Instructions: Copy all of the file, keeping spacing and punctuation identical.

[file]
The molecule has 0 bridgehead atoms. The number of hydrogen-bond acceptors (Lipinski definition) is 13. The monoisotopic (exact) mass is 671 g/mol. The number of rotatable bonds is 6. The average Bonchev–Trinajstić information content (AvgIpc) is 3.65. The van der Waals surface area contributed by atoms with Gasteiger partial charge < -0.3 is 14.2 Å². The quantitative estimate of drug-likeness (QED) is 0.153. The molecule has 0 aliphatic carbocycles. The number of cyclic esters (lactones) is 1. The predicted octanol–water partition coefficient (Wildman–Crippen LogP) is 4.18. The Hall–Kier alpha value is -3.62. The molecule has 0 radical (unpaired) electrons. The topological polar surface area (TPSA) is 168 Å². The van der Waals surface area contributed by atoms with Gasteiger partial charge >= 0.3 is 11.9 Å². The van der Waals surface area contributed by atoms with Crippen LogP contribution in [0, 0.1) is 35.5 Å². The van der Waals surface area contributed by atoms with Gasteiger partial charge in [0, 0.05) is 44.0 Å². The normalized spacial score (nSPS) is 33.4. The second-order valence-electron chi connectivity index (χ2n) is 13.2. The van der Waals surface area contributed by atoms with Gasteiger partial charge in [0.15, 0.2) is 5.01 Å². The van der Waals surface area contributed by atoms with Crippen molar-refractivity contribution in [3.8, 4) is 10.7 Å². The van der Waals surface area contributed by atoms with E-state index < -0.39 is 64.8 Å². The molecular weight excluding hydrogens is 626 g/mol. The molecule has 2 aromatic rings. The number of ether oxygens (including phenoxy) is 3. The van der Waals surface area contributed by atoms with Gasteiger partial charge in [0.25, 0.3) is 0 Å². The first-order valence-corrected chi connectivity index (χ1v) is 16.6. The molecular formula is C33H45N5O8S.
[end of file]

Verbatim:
The molecule has 0 bridgehead atoms. The number of hydrogen-bond acceptors (Lipinski definition) is 13. The monoisotopic (exact) mass is 671 g/mol. The number of rotatable bonds is 6. The average Bonchev–Trinajstić information content (AvgIpc) is 3.65. The van der Waals surface area contributed by atoms with Gasteiger partial charge < -0.3 is 14.2 Å². The quantitative estimate of drug-likeness (QED) is 0.153. The molecule has 0 aliphatic carbocycles. The number of cyclic esters (lactones) is 1. The predicted octanol–water partition coefficient (Wildman–Crippen LogP) is 4.18. The Hall–Kier alpha value is -3.62. The molecule has 0 radical (unpaired) electrons. The topological polar surface area (TPSA) is 168 Å². The van der Waals surface area contributed by atoms with Gasteiger partial charge >= 0.3 is 11.9 Å². The van der Waals surface area contributed by atoms with Crippen LogP contribution in [0, 0.1) is 35.5 Å². The van der Waals surface area contributed by atoms with Gasteiger partial charge in [0, 0.05) is 44.0 Å². The normalized spacial score (nSPS) is 33.4. The second-order valence-electron chi connectivity index (χ2n) is 13.2. The van der Waals surface area contributed by atoms with Gasteiger partial charge in [0.15, 0.2) is 5.01 Å². The van der Waals surface area contributed by atoms with Crippen molar-refractivity contribution in [3.8, 4) is 10.7 Å². The van der Waals surface area contributed by atoms with E-state index < -0.39 is 64.8 Å². The molecular weight excluding hydrogens is 626 g/mol. The molecule has 2 aromatic rings. The number of ether oxygens (including phenoxy) is 3. The van der Waals surface area contributed by atoms with Gasteiger partial charge in [0.25, 0.3) is 0 Å². The first-order valence-corrected chi connectivity index (χ1v) is 16.6. The molecular formula is C33H45N5O8S.